New Acting Vice-Chancellor at Lincoln University will take up post in January

Professor Bruce McKenzie has been appointed Acting Vice-Chancellor of Lincoln University, taking over from Professor James McWha in January.

The appointment of Professor McKenzie, now Lincoln’s Deputy Vice-Chancellor, follows the Government’s initiative to investigate an alternative structural arrangement for the university, which has resulted in partnership discussions with the University of Canterbury.

Negotiations continue and both parties will provide a proposal to Education Minister Chris Hipkins in December.

Chancellor Steve Smith said Professor McKenzie will provide solid, stable leadership to Lincoln while its future is determined.

“Bruce is well known to Lincoln and has a proven track record of impeccable leadership after working at the university for more than 30 years,” he said.

“Staff have shown overwhelming support for his appointment, and we are thrilled that Bruce has agreed to take on the role.”

Professor McKenzie’s association with the university began in the early 1980s, when he attended Lincoln as a postgraduate student, completing a postgraduate diploma in agricultural science and then a PhD in agronomy and crop science.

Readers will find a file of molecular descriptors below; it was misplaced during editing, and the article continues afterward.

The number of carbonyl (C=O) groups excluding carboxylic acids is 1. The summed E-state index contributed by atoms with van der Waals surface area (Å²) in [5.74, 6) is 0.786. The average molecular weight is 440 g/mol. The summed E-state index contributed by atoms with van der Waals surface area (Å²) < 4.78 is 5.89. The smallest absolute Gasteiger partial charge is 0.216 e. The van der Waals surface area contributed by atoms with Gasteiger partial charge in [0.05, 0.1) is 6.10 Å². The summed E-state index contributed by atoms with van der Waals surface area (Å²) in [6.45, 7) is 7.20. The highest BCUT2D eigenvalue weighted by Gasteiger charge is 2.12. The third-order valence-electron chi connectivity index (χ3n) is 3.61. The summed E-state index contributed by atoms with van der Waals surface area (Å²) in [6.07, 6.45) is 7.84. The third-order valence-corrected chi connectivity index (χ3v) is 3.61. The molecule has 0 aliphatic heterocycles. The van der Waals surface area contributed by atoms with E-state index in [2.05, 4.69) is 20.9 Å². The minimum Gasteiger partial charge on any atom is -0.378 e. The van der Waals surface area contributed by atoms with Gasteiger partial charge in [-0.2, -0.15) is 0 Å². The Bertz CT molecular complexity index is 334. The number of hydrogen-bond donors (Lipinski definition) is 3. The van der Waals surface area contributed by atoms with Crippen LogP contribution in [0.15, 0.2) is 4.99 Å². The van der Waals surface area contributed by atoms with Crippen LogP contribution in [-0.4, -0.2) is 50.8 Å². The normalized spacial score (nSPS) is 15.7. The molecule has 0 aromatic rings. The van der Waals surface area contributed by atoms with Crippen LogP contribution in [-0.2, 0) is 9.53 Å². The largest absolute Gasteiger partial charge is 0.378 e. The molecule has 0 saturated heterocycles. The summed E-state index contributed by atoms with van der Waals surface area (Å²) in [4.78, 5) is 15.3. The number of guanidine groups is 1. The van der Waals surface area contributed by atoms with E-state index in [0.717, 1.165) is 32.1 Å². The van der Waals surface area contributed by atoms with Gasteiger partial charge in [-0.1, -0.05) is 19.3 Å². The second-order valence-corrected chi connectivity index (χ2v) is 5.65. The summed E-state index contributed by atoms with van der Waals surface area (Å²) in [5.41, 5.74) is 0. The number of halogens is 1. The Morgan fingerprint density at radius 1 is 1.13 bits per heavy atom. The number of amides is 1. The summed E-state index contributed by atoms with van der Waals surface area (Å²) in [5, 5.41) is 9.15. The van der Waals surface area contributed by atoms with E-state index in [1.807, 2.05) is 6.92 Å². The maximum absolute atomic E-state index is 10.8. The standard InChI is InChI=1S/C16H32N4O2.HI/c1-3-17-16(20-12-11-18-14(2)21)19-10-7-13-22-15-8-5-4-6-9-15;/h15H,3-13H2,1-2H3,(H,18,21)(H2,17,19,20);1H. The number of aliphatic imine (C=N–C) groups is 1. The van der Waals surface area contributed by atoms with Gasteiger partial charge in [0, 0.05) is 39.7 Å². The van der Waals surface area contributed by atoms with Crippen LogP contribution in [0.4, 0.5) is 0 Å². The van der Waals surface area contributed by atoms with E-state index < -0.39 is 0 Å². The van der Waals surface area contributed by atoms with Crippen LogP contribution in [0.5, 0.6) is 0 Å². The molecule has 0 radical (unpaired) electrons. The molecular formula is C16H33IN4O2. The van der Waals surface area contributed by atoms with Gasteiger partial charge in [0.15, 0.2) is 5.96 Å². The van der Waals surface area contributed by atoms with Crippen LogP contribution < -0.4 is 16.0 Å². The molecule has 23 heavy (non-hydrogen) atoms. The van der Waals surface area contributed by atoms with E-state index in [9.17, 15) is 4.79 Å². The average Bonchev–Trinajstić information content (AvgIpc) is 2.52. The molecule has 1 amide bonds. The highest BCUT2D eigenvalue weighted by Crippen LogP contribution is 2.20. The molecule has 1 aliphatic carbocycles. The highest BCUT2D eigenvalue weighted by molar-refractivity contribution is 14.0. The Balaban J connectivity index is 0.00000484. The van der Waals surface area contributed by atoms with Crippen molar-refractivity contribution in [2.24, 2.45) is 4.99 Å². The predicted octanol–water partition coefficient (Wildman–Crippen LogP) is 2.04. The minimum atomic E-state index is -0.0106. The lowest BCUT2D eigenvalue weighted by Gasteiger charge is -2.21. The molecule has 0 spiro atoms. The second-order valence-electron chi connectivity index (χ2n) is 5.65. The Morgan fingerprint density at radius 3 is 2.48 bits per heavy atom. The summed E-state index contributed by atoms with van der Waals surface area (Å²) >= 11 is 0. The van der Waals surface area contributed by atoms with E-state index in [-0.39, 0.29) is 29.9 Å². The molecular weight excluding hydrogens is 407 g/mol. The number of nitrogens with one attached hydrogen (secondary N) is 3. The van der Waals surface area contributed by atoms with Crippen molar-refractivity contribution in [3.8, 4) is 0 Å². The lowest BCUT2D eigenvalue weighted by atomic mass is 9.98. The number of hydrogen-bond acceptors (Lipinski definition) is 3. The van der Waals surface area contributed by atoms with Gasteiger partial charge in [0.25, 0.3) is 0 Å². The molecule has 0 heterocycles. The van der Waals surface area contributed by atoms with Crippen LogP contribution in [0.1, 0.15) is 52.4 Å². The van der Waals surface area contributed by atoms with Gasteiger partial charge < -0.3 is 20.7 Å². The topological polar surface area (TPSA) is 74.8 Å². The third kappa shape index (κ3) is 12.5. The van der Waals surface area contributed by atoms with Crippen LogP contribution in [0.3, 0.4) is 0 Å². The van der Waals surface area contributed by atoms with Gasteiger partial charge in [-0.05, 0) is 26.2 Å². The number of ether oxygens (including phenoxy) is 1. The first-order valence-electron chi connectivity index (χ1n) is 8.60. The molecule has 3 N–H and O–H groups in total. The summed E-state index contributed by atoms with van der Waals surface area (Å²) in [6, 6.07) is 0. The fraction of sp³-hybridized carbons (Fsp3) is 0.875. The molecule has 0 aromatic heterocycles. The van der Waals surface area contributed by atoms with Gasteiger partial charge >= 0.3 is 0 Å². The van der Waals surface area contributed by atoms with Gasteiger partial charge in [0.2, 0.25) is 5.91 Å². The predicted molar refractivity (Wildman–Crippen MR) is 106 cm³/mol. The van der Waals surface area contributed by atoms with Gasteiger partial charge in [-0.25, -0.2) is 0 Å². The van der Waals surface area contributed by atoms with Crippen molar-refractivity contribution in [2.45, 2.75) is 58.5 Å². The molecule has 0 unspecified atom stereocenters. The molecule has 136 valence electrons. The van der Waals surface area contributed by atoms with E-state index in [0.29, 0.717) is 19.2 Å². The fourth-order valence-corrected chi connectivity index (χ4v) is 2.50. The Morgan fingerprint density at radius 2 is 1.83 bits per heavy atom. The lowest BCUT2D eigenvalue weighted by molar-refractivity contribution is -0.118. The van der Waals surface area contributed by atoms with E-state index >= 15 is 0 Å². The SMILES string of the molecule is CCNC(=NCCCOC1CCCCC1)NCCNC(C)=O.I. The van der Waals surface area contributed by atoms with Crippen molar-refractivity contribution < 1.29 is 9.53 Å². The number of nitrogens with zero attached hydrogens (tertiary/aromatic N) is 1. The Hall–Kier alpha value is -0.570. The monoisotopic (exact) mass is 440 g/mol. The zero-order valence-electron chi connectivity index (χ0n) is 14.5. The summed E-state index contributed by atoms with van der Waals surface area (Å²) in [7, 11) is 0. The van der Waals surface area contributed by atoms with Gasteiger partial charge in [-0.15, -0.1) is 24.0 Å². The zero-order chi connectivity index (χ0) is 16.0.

For 22 years he was an Associate Professor of Agronomy, responsible for teaching a range of classes in plant science, statistics and annual crop production.

In 2008, he became Dean of the Faculty of Agriculture and Life Sciences, which involved managing 150 staff members in four departments.

He worked in this role for more than seven years before becoming the university’s Chief Academic Officer, overseeing Lincoln’s academic faculties, as well as the Library, Teaching and Learning department, University Studies and English Language, and the Research Management Office.

He was appointed Deputy Vice-Chancellor earlier this year.

Outgoing Vice-Chancellor Professor McWha is expected to take on the role of Provost, which will involve offering advice, guidance and support to the university.

Professor McKenzie will take over as Acting Vice-Chancellor from 1 January 2019 and remain in the position until 30 June 2020.

Source:  Lincoln University


Dairy research is showcased to Chinese consumers

A group from Asia’s largest dairy company toured Lincoln University recently to see some of the ongoing collaborative work between the two organisations.

Among the visitors were five consumers of the Inner Mongolia Yili Industrial Group Co., Ltd (Yili), who had won a competition to visit New Zealand and gain a first-hand understanding of how dairy products can be traced from paddock to plate.

Lincoln University works closely with Yili to carry out research across all facets of dairy, from production to final consumer products.